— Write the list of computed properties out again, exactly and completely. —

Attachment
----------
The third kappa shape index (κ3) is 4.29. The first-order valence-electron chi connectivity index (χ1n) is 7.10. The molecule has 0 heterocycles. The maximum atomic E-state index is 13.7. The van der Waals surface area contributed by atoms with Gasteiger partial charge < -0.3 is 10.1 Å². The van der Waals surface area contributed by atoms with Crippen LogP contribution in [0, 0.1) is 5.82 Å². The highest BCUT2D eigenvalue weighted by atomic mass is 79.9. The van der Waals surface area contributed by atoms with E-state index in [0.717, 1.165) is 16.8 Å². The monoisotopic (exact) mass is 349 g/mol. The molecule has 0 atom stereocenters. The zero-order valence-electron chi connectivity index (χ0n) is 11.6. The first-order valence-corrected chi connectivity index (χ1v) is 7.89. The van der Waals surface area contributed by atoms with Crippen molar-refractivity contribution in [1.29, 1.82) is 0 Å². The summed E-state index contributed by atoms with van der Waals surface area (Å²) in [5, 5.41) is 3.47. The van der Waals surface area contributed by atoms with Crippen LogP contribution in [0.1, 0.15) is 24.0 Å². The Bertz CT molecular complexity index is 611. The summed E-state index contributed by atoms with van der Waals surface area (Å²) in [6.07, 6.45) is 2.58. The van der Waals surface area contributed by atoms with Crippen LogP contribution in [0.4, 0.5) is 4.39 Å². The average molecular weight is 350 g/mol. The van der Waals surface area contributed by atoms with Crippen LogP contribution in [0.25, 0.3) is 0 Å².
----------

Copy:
The third kappa shape index (κ3) is 4.29. The first-order valence-electron chi connectivity index (χ1n) is 7.10. The molecule has 0 heterocycles. The maximum atomic E-state index is 13.7. The van der Waals surface area contributed by atoms with Gasteiger partial charge < -0.3 is 10.1 Å². The van der Waals surface area contributed by atoms with Crippen LogP contribution in [0, 0.1) is 5.82 Å². The highest BCUT2D eigenvalue weighted by atomic mass is 79.9. The van der Waals surface area contributed by atoms with E-state index in [0.717, 1.165) is 16.8 Å². The monoisotopic (exact) mass is 349 g/mol. The molecule has 0 atom stereocenters. The zero-order valence-electron chi connectivity index (χ0n) is 11.6. The first-order valence-corrected chi connectivity index (χ1v) is 7.89. The van der Waals surface area contributed by atoms with Crippen molar-refractivity contribution in [1.29, 1.82) is 0 Å². The summed E-state index contributed by atoms with van der Waals surface area (Å²) in [5, 5.41) is 3.47. The van der Waals surface area contributed by atoms with Crippen LogP contribution in [0.1, 0.15) is 24.0 Å². The Bertz CT molecular complexity index is 611. The summed E-state index contributed by atoms with van der Waals surface area (Å²) in [6.07, 6.45) is 2.58. The van der Waals surface area contributed by atoms with Crippen LogP contribution in [0.4, 0.5) is 4.39 Å². The average molecular weight is 350 g/mol. The van der Waals surface area contributed by atoms with Crippen LogP contribution in [0.25, 0.3) is 0 Å².